Lake Eyasi – the Hadzabe and Datoga

Lake Eyasi is a very scenic soda lake found on the southern border of the Ngorongoro Conservation Area, some good hours’ drive from Karatu. Lake Eyasi is less visited as it lies at the base of the Eyasi escarpment on the western Great Rift Valley wall bordered by the Eyasi Escarpment in the northwest and the Kidero Mountains in the south. The waters here are hot and dry however it is surrounded by the Hadzabe people who often associated with the Khoisan languages in Southern Africa because of their click language.

The Hadzabe are believed to have lived here for nearly 10,000 years and continue to follow hunting-and-gathering traditions. Also in the area are the Iraqw (Mbulu) people of Cushitic who arrived about 2000 years ago in the area as well as the Datoga and Cushitic and other Maasai and various Bantu groups including the Nyakyusa, Nyamwezi, Chagga and Meru. This area close to Lake Eyasi is Tanzania’s main onion-growing centre, and there are impressive irrigation systems along the Chemchem River drawing its water from natural springs.

The Hadzabe people are hunter-gatherer tribe living close to the shores of Lake Eyasi just like the Nilotic-speaking Datoga people who are pastoralists. Visits to these tribes are possible on half day or full day excursions which would include a visit to their homesteads, learning about their way of life, medicinal plants, and even animal tracking with bows and arrows with the Hadzabe hunters. Some of the experiences to encounter while visiting the Hadzabe and Datoga people respectively include;

  • Processing poison from the poison tree
  • Different kinds of materials being used to make arrows – arrow sticks, the preparation of poison and the point of poison in the arrow
  • Fruit, root tubers and honey collection
  • Shallow wells prepared by women for water collection from the ground for home use
  • Traditional dancing
  • Barbeque preparation of fresh meat for the lucky days of  hunting, normally about 2 -3 days of big kills per week but small kills are regular and common
  • How to make fire the traditional way, in the ancient hand-drill method using palms of the hands and two pieces of sticks / wood
  • Training and exercise in arrow shooting and targeting
  • Preparation of huts for the women (being made of branches of trees)
  • Studying the availability of animals for hunting and timing too, as hunting is normally done early morning, and at night for the baboons and traps – common animals are monkeys, baboons, dikdik, kudu, impala, guinea fowls
  • Life in the caves in the rainy season, and under trees in the dry season
  • The monogamy practice for the marriage
  • Training of youngsters in hunting & targeting

The Datoga tribe;

  • General life style of the Datoga
  • How mud & cow dung huts are being prepared by women
  • Preparation of the boma ( the cattle fence)
  • Learning the way men and women dress
  • Learning the art of women like jewellery making – e.g. necklaces, bracelets, beads, skin skirts etc
  • Learn about black smiths, weapons & weapon making
  • Cow milking and preparation of local butter
  • Learn the history of polygamy in the Datoga tribe
  • Flour making by women using grinding stones
  • Preparation of “gissuda” – a local beer – for ceremonies, weddings, prayers to gods & ancestors. The type of honey used is absolutely natural and women are not allowed to drink this local beer made out of honey & some natural tubers.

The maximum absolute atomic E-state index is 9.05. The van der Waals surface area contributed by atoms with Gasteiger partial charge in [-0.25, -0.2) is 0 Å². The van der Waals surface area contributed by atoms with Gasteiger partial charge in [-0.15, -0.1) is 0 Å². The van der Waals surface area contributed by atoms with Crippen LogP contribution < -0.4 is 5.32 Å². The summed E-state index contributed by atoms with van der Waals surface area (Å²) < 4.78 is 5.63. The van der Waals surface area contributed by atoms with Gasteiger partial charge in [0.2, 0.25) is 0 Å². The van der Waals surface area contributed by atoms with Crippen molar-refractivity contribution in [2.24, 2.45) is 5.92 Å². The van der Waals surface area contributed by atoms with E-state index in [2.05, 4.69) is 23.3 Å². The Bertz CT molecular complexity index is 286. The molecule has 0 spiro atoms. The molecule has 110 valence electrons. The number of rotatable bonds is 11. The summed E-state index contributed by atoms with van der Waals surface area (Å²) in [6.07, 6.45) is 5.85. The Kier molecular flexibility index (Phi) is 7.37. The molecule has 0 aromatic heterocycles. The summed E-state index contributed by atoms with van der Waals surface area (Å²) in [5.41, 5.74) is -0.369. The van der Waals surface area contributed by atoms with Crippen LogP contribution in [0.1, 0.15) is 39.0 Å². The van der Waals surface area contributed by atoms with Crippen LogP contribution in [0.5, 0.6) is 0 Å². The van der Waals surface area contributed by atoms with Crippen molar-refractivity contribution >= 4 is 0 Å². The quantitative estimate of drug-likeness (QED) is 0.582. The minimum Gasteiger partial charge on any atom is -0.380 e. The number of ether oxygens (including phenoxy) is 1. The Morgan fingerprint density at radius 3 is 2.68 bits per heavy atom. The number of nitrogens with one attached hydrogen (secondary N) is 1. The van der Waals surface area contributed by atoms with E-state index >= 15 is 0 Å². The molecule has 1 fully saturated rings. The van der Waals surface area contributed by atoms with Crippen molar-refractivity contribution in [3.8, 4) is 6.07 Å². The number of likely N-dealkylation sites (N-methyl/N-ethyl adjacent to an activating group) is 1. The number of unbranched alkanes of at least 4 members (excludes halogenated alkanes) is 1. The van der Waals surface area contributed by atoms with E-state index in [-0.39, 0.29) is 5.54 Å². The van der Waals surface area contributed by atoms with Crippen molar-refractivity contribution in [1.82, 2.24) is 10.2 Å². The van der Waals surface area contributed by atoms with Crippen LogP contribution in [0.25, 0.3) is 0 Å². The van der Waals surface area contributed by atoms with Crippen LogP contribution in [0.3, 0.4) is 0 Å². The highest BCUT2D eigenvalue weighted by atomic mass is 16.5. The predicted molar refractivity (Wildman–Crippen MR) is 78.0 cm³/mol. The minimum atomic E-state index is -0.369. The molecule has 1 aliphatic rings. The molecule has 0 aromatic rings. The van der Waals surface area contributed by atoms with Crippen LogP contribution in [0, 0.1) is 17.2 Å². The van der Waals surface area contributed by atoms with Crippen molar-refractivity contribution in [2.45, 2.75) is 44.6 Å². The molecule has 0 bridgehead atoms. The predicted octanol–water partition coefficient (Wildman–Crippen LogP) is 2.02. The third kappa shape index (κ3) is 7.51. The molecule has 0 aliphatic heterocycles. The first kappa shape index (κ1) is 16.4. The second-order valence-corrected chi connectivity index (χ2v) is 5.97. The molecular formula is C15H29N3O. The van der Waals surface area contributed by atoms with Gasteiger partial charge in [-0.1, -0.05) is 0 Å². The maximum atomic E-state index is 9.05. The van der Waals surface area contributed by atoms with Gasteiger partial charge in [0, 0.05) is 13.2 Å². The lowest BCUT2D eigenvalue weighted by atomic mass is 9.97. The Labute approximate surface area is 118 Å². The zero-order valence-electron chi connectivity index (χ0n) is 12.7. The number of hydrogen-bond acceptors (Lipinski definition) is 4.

• Learn the history of underground springs in Lake Eyasi, these springs have the extension of about 1km forming Chemchem River which sustain all irrigation in the basin
  • The tribes who farm the Lake Eyasi basin include the native Iraqw, the  Nyakyusa, Nyamwezi, Chagga, Meru mostly living around the main settlement in the area .Crops being grown around Lake Eyasi include maize, cassava, bananas, potatoes, beans, and onions which is the chief commercial produce found in irrigated farms…

Ng’iresi village of Wa-Arusha tribe

Ngi’iresi Village is located about 7 kilometres from Arusha town on the lower slopes of Mount Meru which is the second highest mountain in Tanzania with a height of about 4,566 meters high. The inhabitants of the village are farmers of the Wa-Arusha tribe.

The Wa-Arusha are relatives of the Maasai people but have gradually shifted from pastoralism to mixed farming with agriculture being the main activity. There is the opportunity to gain an insight into the culture of the Wa-arusha tribe such as listening to age-old stories, visiting traditional houses with an option of enjoying a local traditional meal prepared by the Juhudi Women’s Group.

One can take a half day or full day guided tour to this village on the foothills of Mount Meru and visit some of the farms and several development projects in the village including soil conservation, irrigation, cross breeding, bio-gas production; coffee and tea that is served at Mzee Loti’s farm. Walk to the nearby “Bomas” to see the various styles of traditional Maasai and Wa-Arusha houses. Climb Lekimana hill from where you can have a beautiful view of Arusha town and the surrounding Maasai plains on a clear day Kilimanjaro is visible from here. The tour can include a climb to Kivesi Hill an old volcano with a natural forest at the summit.

Mulala village of Wameru

Mulala village is a typical rural setting on the southern lower slopes of Mount Meru, located about 30kms from Arusha town off the Moshi / Arusha highway near Usa River. Mulala Cultural Tourism Program is run by the Agape Women’s Group who offer a tour of traditional activities of about 1-2 hours where one can visit farms and learn about farming methods and various economic activities such as cheese-making, bread-making, preparing flower seeds, chilli growing and sewing.

Another cultural tour is the Marisha River Tour which takes about 2 hours with a local guide who will show you common medicinal plants used by the villagers, take you on to the Ziwa la Mzungu (White Man’s Lake) where a big colony of fruit bats thrives. Lemeka Hill Tour – where you can walk through the coffee and banana plantations and head up Lemeka Hill for breath-taking views of both Mounts Kilimanjaro and Meru and of the Maasai Plains and on the way back a visit to the traditional village healer.  There is also a place for overnight camping and simple traditional meals for those wishing to spend a night. The Mulala Cultural Tourism Programme is the only one completely launched, developed and implemented by women as a means to self-sufficiency.